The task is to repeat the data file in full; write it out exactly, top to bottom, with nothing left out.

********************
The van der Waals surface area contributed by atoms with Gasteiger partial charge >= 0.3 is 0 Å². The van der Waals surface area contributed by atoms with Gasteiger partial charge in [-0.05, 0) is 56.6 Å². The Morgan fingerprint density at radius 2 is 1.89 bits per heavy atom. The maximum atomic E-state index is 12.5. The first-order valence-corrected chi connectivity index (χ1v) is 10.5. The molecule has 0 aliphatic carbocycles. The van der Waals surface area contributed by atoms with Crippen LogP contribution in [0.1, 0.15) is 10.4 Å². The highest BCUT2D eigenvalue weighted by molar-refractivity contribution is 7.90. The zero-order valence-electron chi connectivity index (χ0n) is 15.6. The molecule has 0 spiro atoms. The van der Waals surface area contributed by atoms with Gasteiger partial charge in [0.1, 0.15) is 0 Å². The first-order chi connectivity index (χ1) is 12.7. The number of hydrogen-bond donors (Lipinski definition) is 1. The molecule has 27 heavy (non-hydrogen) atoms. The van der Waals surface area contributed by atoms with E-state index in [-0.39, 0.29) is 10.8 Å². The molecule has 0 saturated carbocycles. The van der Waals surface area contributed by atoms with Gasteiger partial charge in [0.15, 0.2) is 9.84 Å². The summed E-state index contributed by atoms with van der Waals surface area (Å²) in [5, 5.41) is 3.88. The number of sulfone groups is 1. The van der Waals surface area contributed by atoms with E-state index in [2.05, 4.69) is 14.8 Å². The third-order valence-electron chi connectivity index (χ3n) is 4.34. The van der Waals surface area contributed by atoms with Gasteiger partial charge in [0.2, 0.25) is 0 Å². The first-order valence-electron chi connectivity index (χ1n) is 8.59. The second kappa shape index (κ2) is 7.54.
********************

The van der Waals surface area contributed by atoms with Gasteiger partial charge >= 0.3 is 0 Å². The van der Waals surface area contributed by atoms with Gasteiger partial charge in [-0.05, 0) is 56.6 Å². The Morgan fingerprint density at radius 2 is 1.89 bits per heavy atom. The maximum atomic E-state index is 12.5. The first-order valence-corrected chi connectivity index (χ1v) is 10.5. The molecule has 0 aliphatic carbocycles. The van der Waals surface area contributed by atoms with Crippen LogP contribution in [0.1, 0.15) is 10.4 Å². The highest BCUT2D eigenvalue weighted by molar-refractivity contribution is 7.90. The zero-order valence-electron chi connectivity index (χ0n) is 15.6. The molecule has 0 spiro atoms. The van der Waals surface area contributed by atoms with Gasteiger partial charge in [0.1, 0.15) is 0 Å². The first-order chi connectivity index (χ1) is 12.7. The number of hydrogen-bond donors (Lipinski definition) is 1. The molecule has 27 heavy (non-hydrogen) atoms. The van der Waals surface area contributed by atoms with E-state index in [-0.39, 0.29) is 10.8 Å². The molecule has 0 saturated carbocycles. The van der Waals surface area contributed by atoms with Gasteiger partial charge in [0.15, 0.2) is 9.84 Å². The summed E-state index contributed by atoms with van der Waals surface area (Å²) in [5, 5.41) is 3.88. The number of sulfone groups is 1. The van der Waals surface area contributed by atoms with E-state index in [2.05, 4.69) is 14.8 Å². The third-order valence-electron chi connectivity index (χ3n) is 4.34. The van der Waals surface area contributed by atoms with Gasteiger partial charge in [0.2, 0.25) is 0 Å². The first-order valence-electron chi connectivity index (χ1n) is 8.59. The second kappa shape index (κ2) is 7.54.